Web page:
Finland licenses Hendell for single-engined commercial flights

London
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Helsinki-Vantaa-based Hendell Aviation has been licensed by the Finnish Civil Aviation Authority for single-engined commercial flights under instrument meteorological conditions (SE-IMC) using its Pilatus PC-12 turboprops singles. SE-IMC is a commercial transport mode recognised by the ICAO but not by all EU states.

Hendell's chief executive, Matti Auterinen, says his company's licence enables him to fly his PC-12s in most parts of Russia, Belarus, and Europe as a one- or two-pilot operation depending on whether the task is pure cargo, or passenger/air ambulance.

The European Aviation Safety Agency is framing rules on SE-IMC operations, and Auterinen admits these may eventually affect his carrier, but the effect could be positive or negative depending on the outcome. Auterinen says he tends to the optimistic, reasoning that arguing a case for departing from ICAO Annex 6, Part 1 Para 5.4, which has defined successful SE-IMC operations in North America and much of the rest of the world, is difficult to do, especially while far less reliable operations by vintage twin-piston-engined aircraft such as Piper Navajos are permitted, under grandfather rights, to fly the same trips commercially at flight levels that confine them to the worst icing conditions.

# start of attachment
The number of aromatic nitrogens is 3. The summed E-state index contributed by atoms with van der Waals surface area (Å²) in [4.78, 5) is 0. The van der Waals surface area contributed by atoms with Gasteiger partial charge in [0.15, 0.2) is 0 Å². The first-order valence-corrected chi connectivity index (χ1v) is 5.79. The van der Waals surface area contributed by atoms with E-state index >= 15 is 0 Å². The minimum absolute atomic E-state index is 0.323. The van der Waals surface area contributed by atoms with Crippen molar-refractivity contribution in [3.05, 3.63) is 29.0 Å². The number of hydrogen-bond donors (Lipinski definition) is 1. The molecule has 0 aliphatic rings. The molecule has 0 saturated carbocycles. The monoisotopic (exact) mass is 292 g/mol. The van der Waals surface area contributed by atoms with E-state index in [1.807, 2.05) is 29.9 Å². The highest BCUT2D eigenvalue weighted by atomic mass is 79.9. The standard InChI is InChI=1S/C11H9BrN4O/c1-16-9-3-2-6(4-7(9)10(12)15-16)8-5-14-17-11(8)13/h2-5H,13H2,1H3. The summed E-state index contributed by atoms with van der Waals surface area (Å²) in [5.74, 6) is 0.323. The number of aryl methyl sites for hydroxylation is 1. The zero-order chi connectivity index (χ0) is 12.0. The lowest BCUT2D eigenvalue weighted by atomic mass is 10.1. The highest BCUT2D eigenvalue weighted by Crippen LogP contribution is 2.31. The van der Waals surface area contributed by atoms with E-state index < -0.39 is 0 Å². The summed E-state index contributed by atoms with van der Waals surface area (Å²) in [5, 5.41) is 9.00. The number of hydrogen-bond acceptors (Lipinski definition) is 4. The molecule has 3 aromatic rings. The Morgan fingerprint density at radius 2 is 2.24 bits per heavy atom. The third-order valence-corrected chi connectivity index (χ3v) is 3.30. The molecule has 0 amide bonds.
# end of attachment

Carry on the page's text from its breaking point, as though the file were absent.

Asked whether he believes this certification is significant in Europe, Auterinen says categorically "yes". He sees the argument about operational limitations turning more on the professional skills of an SE-IMC-trained two-pilot crew than the capabilities of the airframe/engine combination, explaining: "If it's done well with a properly trained two-pilot crew drilled in well-tried procedures for single-engined aircraft, we could be looking at a new era."

With the pressurised PC-12 able to fly at flight levels close to 30,000ft, he pointed out, the drift-down capabilities give a crew a huge choice of landing options, and using the UK Royal Air Force high-key/low-key glide approach technique combined with a battery system that permits the autopilot to remain engaged, SE-IMC looks a different prospect than it did some years ago.